MAJOLICA AND TERRACOTTA

Majolica came about in the Middle Ages and reached its glory during the Renaissance when, thanks to such art patrons as the Della Rovere family, one of Italy’s most flourishing industries took hold between Urbino, Urbania – then called Casteldurante – and Pesaro.

Spending time in the Province of Urbino-Pesaro learning about the plates, mugs, cups, jars and pharmacy vases still being made in the workshops of this land of majolica can be a very rewarding experience.

Pesaro is one of Italy’s most important ceramics centres and is graced with refined Raphaelesque decorations dating to the XVI century and somewhat

more modern elements (including the classic “Pesaro rose”) introduced by the Casalli e Callegari factory, which was active from 1763 to 1815.

Apart from the many workshops still operating in the Pesaro area, the two city museums -the Picture gallery and the Ceramics Museum- also merit a visit.

But it is in Urbino, the capital of the Renaissance, that the art of majolica reached its apex. The Palazzo Ducale is home to many masterpieces, plates and works from the Patanazzi factory and by Nicola da Urbino.

In nearby Urbania, once known as Casteldurante, the majolica tradition still thrives. It became famous in the XVI century thanks to the local ceramists who, under the patronage of the Della Rovere ruling family, could employ the talent of famous painters and thus give birth to plates and plaques hosting veritable paintings. Modern-day artisans are still inspired by the old motifs and elegant decorations which made durantine ceramics famous the world over, fine examples of which make up the collections of the Ducal Palace and the Parish Museum.

In Ascoli Piceno the majolica tradition dates to at least the XIV century. After an interruption lasting some four hundred years, it returned in 1812 with renewed vigour, thanks to the work of the Paci and the Matricardi factories that took advantage of contributions from such greats as Adolfo De Carolis and Bruno da Osimo. Production today continues at the M.A.A. (Maioliche Artistiche Ascolane) and thanks to the activities of numerous artisanal factories that are inspired by the past. For some years now, Ascoli Piceno has joined the ranks of cities with an ancient ceramics tradition and, with its Earth and Fire project, has begun a process of promoting the ceramics workshops run by many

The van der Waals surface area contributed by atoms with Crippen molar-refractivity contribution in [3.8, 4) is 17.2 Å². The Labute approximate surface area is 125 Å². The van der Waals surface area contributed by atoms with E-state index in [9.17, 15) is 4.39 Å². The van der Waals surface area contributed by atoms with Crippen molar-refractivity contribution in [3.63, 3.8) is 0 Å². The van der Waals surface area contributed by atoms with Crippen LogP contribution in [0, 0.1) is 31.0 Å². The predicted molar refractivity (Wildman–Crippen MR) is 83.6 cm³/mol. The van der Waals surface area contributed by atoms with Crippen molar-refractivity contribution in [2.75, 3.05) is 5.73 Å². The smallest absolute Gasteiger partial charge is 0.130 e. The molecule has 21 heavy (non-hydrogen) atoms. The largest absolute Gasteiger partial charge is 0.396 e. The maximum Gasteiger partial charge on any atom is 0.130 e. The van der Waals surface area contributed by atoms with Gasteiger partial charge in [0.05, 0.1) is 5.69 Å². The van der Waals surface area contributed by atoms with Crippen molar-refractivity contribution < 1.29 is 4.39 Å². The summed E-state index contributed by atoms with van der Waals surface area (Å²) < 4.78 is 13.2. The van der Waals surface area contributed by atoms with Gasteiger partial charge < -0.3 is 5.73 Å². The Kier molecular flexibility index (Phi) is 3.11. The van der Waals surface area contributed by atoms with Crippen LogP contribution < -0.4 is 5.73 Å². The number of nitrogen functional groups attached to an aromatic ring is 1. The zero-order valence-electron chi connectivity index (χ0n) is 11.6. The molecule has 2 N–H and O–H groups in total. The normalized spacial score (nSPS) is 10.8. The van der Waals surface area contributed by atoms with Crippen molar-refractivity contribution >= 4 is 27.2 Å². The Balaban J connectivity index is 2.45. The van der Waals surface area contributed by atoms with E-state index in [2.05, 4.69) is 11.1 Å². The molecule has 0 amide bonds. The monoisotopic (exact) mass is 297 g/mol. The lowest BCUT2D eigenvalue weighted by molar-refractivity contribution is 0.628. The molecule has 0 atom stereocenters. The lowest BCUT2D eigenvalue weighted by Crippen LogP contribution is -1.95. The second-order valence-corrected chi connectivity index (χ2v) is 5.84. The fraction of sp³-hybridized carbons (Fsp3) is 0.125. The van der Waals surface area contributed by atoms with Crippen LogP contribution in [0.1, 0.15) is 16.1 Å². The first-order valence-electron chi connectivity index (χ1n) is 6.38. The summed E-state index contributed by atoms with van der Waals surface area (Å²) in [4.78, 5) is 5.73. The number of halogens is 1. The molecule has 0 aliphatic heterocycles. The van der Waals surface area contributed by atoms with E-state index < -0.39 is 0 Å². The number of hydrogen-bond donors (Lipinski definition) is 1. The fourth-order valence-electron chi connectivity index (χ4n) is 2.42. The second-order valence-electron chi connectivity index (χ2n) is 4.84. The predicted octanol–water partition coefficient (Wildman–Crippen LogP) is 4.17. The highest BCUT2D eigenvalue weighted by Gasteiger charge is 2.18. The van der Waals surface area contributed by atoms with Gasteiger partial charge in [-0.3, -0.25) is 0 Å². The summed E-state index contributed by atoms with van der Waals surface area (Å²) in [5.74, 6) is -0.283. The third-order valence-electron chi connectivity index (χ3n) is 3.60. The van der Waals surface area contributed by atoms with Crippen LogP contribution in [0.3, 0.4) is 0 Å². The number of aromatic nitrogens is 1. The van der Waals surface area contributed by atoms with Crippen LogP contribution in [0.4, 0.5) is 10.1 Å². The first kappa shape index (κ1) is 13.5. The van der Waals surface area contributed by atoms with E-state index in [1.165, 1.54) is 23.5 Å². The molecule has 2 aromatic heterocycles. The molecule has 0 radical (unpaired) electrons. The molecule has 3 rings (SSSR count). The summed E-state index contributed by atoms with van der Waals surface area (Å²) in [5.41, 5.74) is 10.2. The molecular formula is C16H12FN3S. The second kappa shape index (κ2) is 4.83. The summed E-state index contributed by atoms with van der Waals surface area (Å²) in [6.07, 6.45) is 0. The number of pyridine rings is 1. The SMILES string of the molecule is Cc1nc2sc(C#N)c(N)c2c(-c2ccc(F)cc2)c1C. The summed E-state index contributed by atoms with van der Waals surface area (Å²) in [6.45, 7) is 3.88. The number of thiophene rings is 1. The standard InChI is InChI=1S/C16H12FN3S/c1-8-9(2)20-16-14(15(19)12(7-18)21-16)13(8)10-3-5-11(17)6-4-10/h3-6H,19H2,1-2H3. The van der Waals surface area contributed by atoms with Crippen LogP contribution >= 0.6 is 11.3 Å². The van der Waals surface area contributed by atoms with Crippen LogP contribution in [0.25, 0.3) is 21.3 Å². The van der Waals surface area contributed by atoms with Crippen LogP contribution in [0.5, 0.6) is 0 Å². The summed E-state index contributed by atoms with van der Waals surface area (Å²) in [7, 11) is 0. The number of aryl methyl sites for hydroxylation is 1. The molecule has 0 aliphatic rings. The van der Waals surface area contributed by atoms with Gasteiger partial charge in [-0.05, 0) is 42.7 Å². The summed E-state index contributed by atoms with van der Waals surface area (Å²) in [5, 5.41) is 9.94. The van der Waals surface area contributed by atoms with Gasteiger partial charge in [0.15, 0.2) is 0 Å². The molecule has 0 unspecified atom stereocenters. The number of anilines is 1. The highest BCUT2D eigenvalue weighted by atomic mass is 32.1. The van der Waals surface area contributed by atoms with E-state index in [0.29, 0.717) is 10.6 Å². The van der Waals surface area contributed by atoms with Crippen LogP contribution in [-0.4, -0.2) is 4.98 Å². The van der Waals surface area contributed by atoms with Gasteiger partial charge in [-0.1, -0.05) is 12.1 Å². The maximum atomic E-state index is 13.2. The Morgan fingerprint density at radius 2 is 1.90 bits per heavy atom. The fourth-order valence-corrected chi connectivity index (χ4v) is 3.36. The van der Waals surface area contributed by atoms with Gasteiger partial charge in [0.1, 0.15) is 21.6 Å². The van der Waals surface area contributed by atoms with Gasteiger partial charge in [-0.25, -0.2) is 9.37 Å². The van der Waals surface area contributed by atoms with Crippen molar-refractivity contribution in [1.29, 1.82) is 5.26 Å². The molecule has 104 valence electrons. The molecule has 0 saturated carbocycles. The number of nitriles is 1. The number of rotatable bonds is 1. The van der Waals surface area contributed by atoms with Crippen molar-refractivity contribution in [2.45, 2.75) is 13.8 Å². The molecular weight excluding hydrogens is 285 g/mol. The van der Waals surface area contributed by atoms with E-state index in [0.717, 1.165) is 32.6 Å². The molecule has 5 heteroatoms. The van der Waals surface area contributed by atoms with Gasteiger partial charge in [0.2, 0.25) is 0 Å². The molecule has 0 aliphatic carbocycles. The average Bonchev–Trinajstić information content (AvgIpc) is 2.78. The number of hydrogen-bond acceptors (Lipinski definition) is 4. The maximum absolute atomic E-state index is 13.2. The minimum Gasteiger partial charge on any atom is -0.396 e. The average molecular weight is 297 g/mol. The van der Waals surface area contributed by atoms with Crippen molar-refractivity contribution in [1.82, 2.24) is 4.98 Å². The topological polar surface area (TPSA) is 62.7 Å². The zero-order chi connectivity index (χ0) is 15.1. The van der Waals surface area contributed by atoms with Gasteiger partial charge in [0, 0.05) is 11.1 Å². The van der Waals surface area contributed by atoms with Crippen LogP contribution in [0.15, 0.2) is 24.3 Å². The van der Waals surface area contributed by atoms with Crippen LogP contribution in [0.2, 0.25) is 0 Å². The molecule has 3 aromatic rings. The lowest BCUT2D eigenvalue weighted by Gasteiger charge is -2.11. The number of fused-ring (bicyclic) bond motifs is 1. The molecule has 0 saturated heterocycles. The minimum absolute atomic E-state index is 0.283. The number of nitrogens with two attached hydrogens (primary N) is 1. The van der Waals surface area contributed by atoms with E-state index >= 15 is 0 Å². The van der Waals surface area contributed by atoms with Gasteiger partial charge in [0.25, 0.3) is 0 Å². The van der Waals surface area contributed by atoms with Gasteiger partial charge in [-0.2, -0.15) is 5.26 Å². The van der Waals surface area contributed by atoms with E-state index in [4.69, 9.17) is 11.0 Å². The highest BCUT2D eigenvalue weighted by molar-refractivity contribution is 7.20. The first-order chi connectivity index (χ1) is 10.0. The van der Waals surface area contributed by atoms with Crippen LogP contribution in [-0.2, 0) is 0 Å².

young ceramists who work in and around the city. The Museo della Ceramica (Ceramics Museum) was recently opened in the lovely San Tommaso convent, a building not only designated to the exhibition of precious historical city collections, but also conceived as a hub for the ceramic arts as a whole.

In Appignano, in the Province of Macerata, they make rustic terracotta with characteristic finishes that go from shiny golden or blue to the classic green-speckled white, all the way to the traditional biscuit.

In Fratte Rosa there is an original ancient tradition of shapes and designs represented in the production of terracotta and, in particular, the cocci di Fratte Rosa (Frate Rosa earthenware), which owes its name to the pink colour of the bricks used to build the houses here. The local Museo della Terracotta e della Terra cruda (Terracotta and Raw Earth Museum) is located on the premises of the Franciscan convent of Santa Vittoria. It is part of a long and complex project aimed at safeguarding and promoting the artisanal roots of the town in an appropriate manner.

The nearby town of Barchi is also famous for its terracotta production. At the Museo di Orci e Orciai e della Banda Grossi (Banda Grossi and Jar and Jar-makers Museum) one can admire pieces made by one of the last experts, Peppe Furiassi, and the brothers Giovanni

and Duilio Bartocetti, using ancient techniques. It is the last artisanal heritage left by Elio and Delvidio Furiassi to the Artigiana Vasai association, the only one which managed to survive in that time of decline brought on by the introduction of industrial production and the advent of plastic.

Text was taken up and elaborated by the pubblication “Made in Marche – 0km flavours and quality shopping”